He taught in the synagogue. A First century Jew saw the synagogue as a very important place. It was not only the social hub of the town or village, but it was also where they were instructed in the Word of God. They went to the synagogue quite often. They were there not only on the Sabbath, but at least two other times during the week, and on every other festival , feast, and holy day. And every time they met, someone would read from the Pentateuch; and then another would read from the prophets. After that, someone else would stand up and give an expository teaching from one or both of those passages. We still believe this kind of expository teaching is a priority. There is a high value to meet together and learn the meaning of the Word of God. But Jesus does not just teach people the Bible as his total ministry.
He preached the gospel. This is Evangelism. Jesus went from town to town saying Matthew 4:17 From that time Jesus began to preach this message: “Repent, for the kingdom of heaven is near.” He is going from town to village and proclaiming the Gospel message. He is in the streets and on hillsides and packed into houses heralding that message of the Kingdom of heaven. So, he taught the word in the synagogue, preached the gospel outside the synagogue, and had one other part of his ministry.
He healed every kind of disease and sickness. Looking in chapter 8 and 9 we see a number of great miracles, many of them involving healing people. But these stories were not a complete listing of every miracle Jesus ever did. No, Jesus went from town to town to town healing. There were so many healings that John 21:24–25 This is the disciple who testifies about these things and has written these things, and we know that his testimony is true. There are many other things that Jesus did. If every one of them were written down, I suppose the whole world would not have room for the books that would be written. Why did he do all these miracles? He did them for two reasons. 1. It verifies the message. Jesus was different. No one taught like he taught in the synagogue. No one preached the same way and the same message he preached. He was different. Not only was he different than the religious leaders of the day, many times he opposed them. So, how to get people to believe a radical message? How do build trust in an audience that has never heard the kinds of things Jesus said? How do you take on community leaders? You do it with support. Jesus’ verification was his deeds. The blind man knew what he was talking about when he said, “We know that this Man must be of God.” Nicodemus had it right when he said, “We know that no man can do the things that You do except God be with Him.” Jesus does these miracles to verify what he is saying. But there is another reason and that reason is connected with the next verse.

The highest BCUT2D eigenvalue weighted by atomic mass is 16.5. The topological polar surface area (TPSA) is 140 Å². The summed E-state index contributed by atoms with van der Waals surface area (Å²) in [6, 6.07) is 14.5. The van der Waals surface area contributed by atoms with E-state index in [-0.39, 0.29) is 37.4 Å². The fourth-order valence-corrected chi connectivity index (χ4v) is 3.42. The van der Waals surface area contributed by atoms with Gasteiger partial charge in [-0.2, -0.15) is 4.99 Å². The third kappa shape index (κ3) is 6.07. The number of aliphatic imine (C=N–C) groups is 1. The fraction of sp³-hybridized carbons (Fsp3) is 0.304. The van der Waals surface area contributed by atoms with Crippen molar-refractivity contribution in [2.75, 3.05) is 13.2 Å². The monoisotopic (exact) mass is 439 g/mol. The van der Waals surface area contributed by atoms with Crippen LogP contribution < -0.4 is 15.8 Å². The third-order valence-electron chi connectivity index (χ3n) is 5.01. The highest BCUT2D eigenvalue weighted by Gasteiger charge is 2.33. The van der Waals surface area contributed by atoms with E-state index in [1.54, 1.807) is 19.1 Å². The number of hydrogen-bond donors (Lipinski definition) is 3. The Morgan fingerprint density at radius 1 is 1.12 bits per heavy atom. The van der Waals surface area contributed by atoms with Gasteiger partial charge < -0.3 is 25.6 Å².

It demonstrates the loving-kindness of God. Jesus’ ministry was not crusade against disease; rather it was to change the lives of individuals.
- 2. Having Compassion on the Masses